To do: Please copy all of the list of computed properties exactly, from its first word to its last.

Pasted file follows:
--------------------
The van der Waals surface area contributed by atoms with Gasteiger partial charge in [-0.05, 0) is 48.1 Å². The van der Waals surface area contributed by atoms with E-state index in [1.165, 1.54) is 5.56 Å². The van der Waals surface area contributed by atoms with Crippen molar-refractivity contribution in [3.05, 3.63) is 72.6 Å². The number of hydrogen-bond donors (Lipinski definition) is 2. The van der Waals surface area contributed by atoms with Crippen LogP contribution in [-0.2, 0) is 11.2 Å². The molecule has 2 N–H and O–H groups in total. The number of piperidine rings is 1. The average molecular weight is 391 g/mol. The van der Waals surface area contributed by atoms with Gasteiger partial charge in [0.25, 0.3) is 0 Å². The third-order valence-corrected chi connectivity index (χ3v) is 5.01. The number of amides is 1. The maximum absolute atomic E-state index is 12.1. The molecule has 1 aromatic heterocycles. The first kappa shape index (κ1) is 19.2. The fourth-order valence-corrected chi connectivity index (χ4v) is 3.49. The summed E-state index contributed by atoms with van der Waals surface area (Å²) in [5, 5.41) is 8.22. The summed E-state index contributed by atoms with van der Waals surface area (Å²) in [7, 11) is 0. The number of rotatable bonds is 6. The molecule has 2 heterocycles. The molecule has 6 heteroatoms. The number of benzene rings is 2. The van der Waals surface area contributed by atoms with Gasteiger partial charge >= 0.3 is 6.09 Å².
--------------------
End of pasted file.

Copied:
The van der Waals surface area contributed by atoms with Gasteiger partial charge in [-0.05, 0) is 48.1 Å². The van der Waals surface area contributed by atoms with E-state index in [1.165, 1.54) is 5.56 Å². The van der Waals surface area contributed by atoms with Crippen molar-refractivity contribution in [3.05, 3.63) is 72.6 Å². The number of hydrogen-bond donors (Lipinski definition) is 2. The van der Waals surface area contributed by atoms with Crippen LogP contribution in [-0.2, 0) is 11.2 Å². The molecule has 2 N–H and O–H groups in total. The number of piperidine rings is 1. The average molecular weight is 391 g/mol. The van der Waals surface area contributed by atoms with Gasteiger partial charge in [0.25, 0.3) is 0 Å². The third-order valence-corrected chi connectivity index (χ3v) is 5.01. The number of amides is 1. The maximum absolute atomic E-state index is 12.1. The molecule has 1 aromatic heterocycles. The first kappa shape index (κ1) is 19.2. The fourth-order valence-corrected chi connectivity index (χ4v) is 3.49. The summed E-state index contributed by atoms with van der Waals surface area (Å²) in [5, 5.41) is 8.22. The summed E-state index contributed by atoms with van der Waals surface area (Å²) in [7, 11) is 0. The number of rotatable bonds is 6. The molecule has 2 heterocycles. The molecule has 6 heteroatoms. The number of benzene rings is 2. The van der Waals surface area contributed by atoms with Gasteiger partial charge >= 0.3 is 6.09 Å².